Its slender, brown pods, sought after by the world’s greatest chefs, breathe the sweetest of aromas. Let’s take a look back at its history and how it’s made.
It was at the turn of the 19th century that the Mexican orchid vanilla planifolia was introduced to Reunion Island. Used by the Aztecs to flavour their cups of cocoa, Spanish conquistadors exported it to Europe which also fell under the spell of its delicate aroma. The French decided to grow it on Reunion Island, then known as Bourbon Island. In a nod to these origins, vanilla produced in the Indian Ocean has been known as Bourbon vanilla since 1964.
For more than twenty years, the vanilla creepers planted on Reunion Island remained infertile, with no insects or birds able to pollinate its flowers to be found on the island. In 1841, Edmond Albius, a slave and budding botanist, discovered the secret of manual fertility, using a pike to lift up the wall separating the flower’s male and female organs. Bourbon vanilla’s future was safe...
140 producers set up shop, primarily on the island’s east coast between Sainte-Suzanne and Saint-Joseph. There they cultivated almost 190 hectares of Bourbon vanilla in forests or in shade houses. Only six tonnes of these luxury pods were produced every year. They were sold to local island foodies, or were exported to mainland France where they found space on the shelves of gourmet delicatessens.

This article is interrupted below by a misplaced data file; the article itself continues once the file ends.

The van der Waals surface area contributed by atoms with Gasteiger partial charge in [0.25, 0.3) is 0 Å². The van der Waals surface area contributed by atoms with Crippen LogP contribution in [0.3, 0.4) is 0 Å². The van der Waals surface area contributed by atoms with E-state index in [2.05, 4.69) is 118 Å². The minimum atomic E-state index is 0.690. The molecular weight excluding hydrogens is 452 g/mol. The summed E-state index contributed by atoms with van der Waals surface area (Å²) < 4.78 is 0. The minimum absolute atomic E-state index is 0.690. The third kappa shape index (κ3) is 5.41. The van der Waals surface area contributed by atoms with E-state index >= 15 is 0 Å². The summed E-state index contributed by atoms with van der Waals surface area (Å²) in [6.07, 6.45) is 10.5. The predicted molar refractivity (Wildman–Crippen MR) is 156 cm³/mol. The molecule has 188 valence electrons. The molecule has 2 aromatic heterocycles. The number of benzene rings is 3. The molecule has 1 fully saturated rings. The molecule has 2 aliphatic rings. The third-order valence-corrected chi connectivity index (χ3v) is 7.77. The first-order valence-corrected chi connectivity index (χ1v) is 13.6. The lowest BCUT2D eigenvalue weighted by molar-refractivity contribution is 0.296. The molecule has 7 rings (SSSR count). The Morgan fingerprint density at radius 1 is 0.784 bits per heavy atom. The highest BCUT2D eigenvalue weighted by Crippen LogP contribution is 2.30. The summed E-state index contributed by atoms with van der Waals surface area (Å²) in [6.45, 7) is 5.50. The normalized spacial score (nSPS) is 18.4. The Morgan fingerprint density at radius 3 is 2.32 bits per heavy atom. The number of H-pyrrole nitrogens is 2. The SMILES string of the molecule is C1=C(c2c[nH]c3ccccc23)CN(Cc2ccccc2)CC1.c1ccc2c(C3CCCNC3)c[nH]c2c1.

It takes two years of TLC to get from the flower to the precious brown pod! Inspired by traditional Mexican techniques, two Reunion Islanders, Ernest Loupy and David de Floris, developed the manufacturing process in the 19h century. The process begins by heating the pods in water steam-heated up to 65°C, where they take on their beautiful black colour.
The pods are then left to dry naturally in the sun every day for two to three weeks, and then on a rack in the shade. This is a key factor in determining the quality of Bourbon vanilla. To develop their aroma, they are then stored for two to three months in a wooden trunk lined with paper coated in paraffin.
The Provanille cooperative in Bras-Panon accounts for nearly 80% of Bourbon vanilla production. After a tour of its plantations and workshops (or those of private producers open to the public), it’s hard not to buy some vanilla pods or vanilla-flavoured coffee or soap.
Adding aromas to warm milk, enhancing duck or flavouring a cake: Bourbon vanilla coming for dinner! According to the chef Olivier Roellinger, one third of a vanilla pod is enough for meals serving 4-6 people. Just split the pod lengthwise and scrape out the seeds with the back of a small knife.